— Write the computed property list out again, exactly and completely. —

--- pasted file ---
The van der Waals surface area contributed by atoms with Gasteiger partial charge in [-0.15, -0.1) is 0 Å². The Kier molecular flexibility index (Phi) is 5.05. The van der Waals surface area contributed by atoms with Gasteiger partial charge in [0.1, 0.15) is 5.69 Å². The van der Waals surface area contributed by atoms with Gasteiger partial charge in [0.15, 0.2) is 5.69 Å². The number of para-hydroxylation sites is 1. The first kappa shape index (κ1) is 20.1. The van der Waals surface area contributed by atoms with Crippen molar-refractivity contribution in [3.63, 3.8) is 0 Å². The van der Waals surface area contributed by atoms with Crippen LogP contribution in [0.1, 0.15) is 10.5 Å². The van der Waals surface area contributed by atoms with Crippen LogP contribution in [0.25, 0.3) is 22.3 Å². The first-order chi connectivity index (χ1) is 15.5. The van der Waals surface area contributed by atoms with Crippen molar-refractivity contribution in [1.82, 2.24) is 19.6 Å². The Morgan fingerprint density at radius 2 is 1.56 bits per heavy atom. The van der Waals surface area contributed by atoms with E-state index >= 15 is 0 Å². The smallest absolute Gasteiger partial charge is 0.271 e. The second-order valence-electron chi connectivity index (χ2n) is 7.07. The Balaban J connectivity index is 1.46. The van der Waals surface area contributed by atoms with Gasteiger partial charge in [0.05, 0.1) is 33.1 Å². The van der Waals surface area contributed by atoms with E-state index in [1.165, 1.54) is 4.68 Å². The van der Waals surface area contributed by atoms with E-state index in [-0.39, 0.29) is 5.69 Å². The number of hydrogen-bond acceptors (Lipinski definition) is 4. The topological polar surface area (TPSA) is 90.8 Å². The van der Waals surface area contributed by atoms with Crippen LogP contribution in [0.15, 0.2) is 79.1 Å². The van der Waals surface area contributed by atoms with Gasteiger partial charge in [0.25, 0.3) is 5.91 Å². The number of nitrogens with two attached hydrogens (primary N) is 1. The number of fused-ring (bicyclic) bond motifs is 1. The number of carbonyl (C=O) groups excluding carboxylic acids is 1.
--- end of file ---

The van der Waals surface area contributed by atoms with Gasteiger partial charge in [-0.15, -0.1) is 0 Å². The Kier molecular flexibility index (Phi) is 5.05. The van der Waals surface area contributed by atoms with Gasteiger partial charge in [0.1, 0.15) is 5.69 Å². The van der Waals surface area contributed by atoms with Gasteiger partial charge in [0.15, 0.2) is 5.69 Å². The number of para-hydroxylation sites is 1. The first kappa shape index (κ1) is 20.1. The van der Waals surface area contributed by atoms with Crippen molar-refractivity contribution in [3.63, 3.8) is 0 Å². The van der Waals surface area contributed by atoms with Crippen LogP contribution in [0.1, 0.15) is 10.5 Å². The van der Waals surface area contributed by atoms with Crippen LogP contribution in [0.25, 0.3) is 22.3 Å². The first-order chi connectivity index (χ1) is 15.5. The van der Waals surface area contributed by atoms with Crippen molar-refractivity contribution in [1.82, 2.24) is 19.6 Å². The Morgan fingerprint density at radius 2 is 1.56 bits per heavy atom. The van der Waals surface area contributed by atoms with E-state index >= 15 is 0 Å². The smallest absolute Gasteiger partial charge is 0.271 e. The second-order valence-electron chi connectivity index (χ2n) is 7.07. The Balaban J connectivity index is 1.46. The van der Waals surface area contributed by atoms with Gasteiger partial charge in [0.05, 0.1) is 33.1 Å². The van der Waals surface area contributed by atoms with E-state index in [1.165, 1.54) is 4.68 Å². The van der Waals surface area contributed by atoms with E-state index in [-0.39, 0.29) is 5.69 Å². The number of hydrogen-bond acceptors (Lipinski definition) is 4. The topological polar surface area (TPSA) is 90.8 Å². The van der Waals surface area contributed by atoms with Crippen LogP contribution in [0.15, 0.2) is 79.1 Å². The van der Waals surface area contributed by atoms with Gasteiger partial charge in [0.25, 0.3) is 5.91 Å². The number of nitrogens with two attached hydrogens (primary N) is 1. The number of fused-ring (bicyclic) bond motifs is 1. The number of carbonyl (C=O) groups excluding carboxylic acids is 1.